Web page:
School uses foam blockers on special-needs teens
Published Monday, March 26, 2012 8:58PM EDT
A Midhurst mother says she is shocked after learning school staff routinely carry large, red blocker pads to subdue her autistic son and other children with developmental disabilities.
Anita Walsh learned of the technique after someone anonymously emailed her a picture of school staff from Barrie North Collegiate escorting students, each one carrying one of the large red pads in their hands.
Her 16-year-old son, Mathew, attends North Collegiate.
"To me, they look like they're marching down the street, or the sidewalk, ready for battle," Walsh said. "My mouth just dropped to the floor. I couldn't believe what I was seeing."
The images Walsh saw in the picture were confirmed by CTV Barrie, which filmed the staff members with blocker pads in hand, escorting special-needs students.
The practice of using the foam blockers has been in place since 2010, said Simcoe County District School Board officials.
The board also said that there have been complaints from other parents.
They maintain that the blockers are only used as a last resort and are necessary because of health and safety concerns for staff, students and the public.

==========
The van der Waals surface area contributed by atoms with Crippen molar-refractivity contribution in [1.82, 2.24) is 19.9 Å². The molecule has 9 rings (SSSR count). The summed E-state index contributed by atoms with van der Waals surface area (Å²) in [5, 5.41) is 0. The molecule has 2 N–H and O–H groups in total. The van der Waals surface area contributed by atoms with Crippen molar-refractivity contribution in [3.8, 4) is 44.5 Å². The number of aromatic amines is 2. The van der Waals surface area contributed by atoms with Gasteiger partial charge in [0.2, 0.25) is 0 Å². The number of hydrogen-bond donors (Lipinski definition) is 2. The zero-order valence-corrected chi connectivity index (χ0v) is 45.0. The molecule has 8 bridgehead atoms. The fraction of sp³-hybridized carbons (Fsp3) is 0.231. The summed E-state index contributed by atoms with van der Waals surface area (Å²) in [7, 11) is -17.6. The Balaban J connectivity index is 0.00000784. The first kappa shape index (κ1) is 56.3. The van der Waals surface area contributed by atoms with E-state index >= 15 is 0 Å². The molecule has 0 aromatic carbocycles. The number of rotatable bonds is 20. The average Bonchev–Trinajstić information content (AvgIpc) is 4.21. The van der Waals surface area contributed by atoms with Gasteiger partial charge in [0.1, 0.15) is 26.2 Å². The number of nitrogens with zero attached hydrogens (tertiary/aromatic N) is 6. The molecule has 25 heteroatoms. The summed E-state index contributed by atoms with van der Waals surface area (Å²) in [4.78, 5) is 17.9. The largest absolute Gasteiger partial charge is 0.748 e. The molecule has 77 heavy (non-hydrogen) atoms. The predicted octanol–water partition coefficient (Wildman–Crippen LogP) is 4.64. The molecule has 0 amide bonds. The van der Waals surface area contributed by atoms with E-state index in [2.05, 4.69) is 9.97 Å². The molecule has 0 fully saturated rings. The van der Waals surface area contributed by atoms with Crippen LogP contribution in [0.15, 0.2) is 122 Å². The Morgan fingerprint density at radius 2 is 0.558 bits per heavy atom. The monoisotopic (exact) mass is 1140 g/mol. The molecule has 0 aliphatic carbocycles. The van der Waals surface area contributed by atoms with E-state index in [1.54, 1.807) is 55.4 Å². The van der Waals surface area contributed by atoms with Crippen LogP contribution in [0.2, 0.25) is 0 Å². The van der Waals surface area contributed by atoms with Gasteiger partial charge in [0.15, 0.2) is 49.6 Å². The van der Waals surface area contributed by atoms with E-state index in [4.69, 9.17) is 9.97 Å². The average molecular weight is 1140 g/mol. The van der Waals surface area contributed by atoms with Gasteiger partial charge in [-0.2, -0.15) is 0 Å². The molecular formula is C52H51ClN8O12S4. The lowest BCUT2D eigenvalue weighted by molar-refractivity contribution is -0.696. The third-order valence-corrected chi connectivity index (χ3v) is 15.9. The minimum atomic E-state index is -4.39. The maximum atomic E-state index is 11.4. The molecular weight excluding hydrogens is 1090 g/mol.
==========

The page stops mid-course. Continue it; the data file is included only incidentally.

Peter Gumbrell, principal of special education at the Simcoe County District School Board, said staff can face threats from children with developmental disabilities and the pads can be used to de-escalate a situation when things get tense.
"The blocking pads would be used when we have a student who is highly escalated and may be demonstrating some aggressive behaviour," Gumbrell said. "We can, in a fairly unobtrusive way, use some of those foam pads, to block some of those attempts to injure others."
Angie Bridekirk, chair of the Simcoe County District School Board special education advisory committee, disagreed, saying that it's wrong to automatically treat all special-needs kids as a safety risk.
"If we create these barriers, with red blocker shields, we have lost our advocacy, our hope and belief that we're going to create an inclusive community," said Bridekirk.
When it comes to her son, Walsh said the blockers create a physical barrier that will further prevent other students from interacting with Mathew.
"It would say that ‘these students are violent, stay clear,'" Walsh said. "I think it promotes fear and it would also promote exclusion and being left alone. Who is going to approach these kids? What other student is going to come up to my son and say ‘hey, how's it going, give me a high-five, bud?' Nobody."
The special education advisory committee has already passed a motion calling on the board to stop using the blockers. The motion will be presented to the school board at a meeting Wednesday.
With files from Roger Klein, CTV Barrie